January 9, 2009
Detailed Probation Conditions
An attorney who had failed to diligently pursue an estate and trust matter was placed on probation for three years by the Kansas Supreme Court. The attorney had also initially failed to cooperate in the disciplinary matter, but eventually submitted a detailed plan of probation that the court adopted:
"1. Limitation of Practice. The Respondent shall limit his practice to a part-time practice and shall consist of cases assigned to him by Jared Holste.
"2. Practice Supervision. The Respondent's practice will be supervised by Jared Holste. The Respondent and Mr. Holste shall prepare a monthly report to the Disciplinary Administrator's office regarding the Respondent's status on probation. The monthly report shall include a current case list which shall identify each case by name, set forth all deadlines scheduled by the court, a statement regarding whether each deadline for the month was met, and an explanation if a continuance was requested. In the event a deadline is missed, the Respondent and Mr. Holste shall immediately report the missed deadline to the Disciplinary Administrator's office.
"3. Office Procedures. The Respondent and Mr. Holste shall develop written office procedures and provide a copy of the written office procedures to the Disciplinary Administrator within 30 days of the date of this report. The written office procedures shall address internal office procedures as well as how Mr. Holste intends to monitor the Respondent's compliance with the terms and conditions of probation, specifically including the limitation of the Respondent's practice.
"4. Communication. The Respondent shall make every effort to return telephone calls within two business days of receipt.
"5. Professional Liability Insurance. The Respondent shall continue to maintain professional liability insurance.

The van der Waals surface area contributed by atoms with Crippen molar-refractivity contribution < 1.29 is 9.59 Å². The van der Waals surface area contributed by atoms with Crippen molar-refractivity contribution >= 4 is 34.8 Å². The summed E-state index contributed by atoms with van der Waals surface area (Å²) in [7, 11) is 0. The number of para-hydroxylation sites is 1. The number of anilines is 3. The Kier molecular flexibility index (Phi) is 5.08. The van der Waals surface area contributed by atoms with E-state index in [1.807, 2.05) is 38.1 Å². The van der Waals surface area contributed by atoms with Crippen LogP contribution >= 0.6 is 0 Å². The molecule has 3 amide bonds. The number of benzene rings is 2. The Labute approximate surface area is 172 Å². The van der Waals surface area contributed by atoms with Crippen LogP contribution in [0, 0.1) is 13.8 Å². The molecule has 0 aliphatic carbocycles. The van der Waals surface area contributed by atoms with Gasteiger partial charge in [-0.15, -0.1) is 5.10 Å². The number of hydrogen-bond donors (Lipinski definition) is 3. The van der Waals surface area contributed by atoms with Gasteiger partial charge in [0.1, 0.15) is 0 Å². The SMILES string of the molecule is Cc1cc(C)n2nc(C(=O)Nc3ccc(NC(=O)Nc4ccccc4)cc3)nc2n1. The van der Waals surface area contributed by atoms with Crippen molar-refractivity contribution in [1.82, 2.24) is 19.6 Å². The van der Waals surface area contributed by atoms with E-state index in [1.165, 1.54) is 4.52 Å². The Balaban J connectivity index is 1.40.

"6. Continued Cooperation. The Respondent shall continue to cooperate with the Disciplinary Administrator's office. If the Disciplinary Administrator's office requests any additional information, the Respondent shall timely provide such information.
"7. Additional Violations. The Respondent shall not violate the terms of his probation or the provisions of the Kansas Rules of Professional Conduct. In the event that the Respondent violates any of the terms of probation or any of the provisions of the Kansas Rules of Professional Conduct at any time during the probationary period, the Respondent shall immediately report such violation to the Disciplinary Administrator. The Disciplinary Administrator shall take immediate action directing the Respondent to show cause why the probation should not be revoked.
As a former bar prosecutor, I always look at probation conditions from a viewpoint of enforceability. How do you charge a violation of provision #4? (Mike Frisch)
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From another viewpoint, a lawyer must be able to control his calendar and limit himself to that work which he is capable of completing. This agreement transfers those responsibilities to another lawyer. The implication is that this lawyer lacks the judgment necessary to limit his work. So does this lawyer actually possess the qualifications and skills to be a lawyer?
Furthermore, if the lawyer does take on too much work and fails to complete that work on time, who is responsible? The lawyer supposedly didn’t make the decisions, the other lawyer did. So which lawyer should be disciplined for subsequent violations?
As Mike correctly points out, the agreement is nothing more than a sham never intended to have any real teeth to it.
Posted by: FixedWing | Jan 9, 2009 12:30:47 PM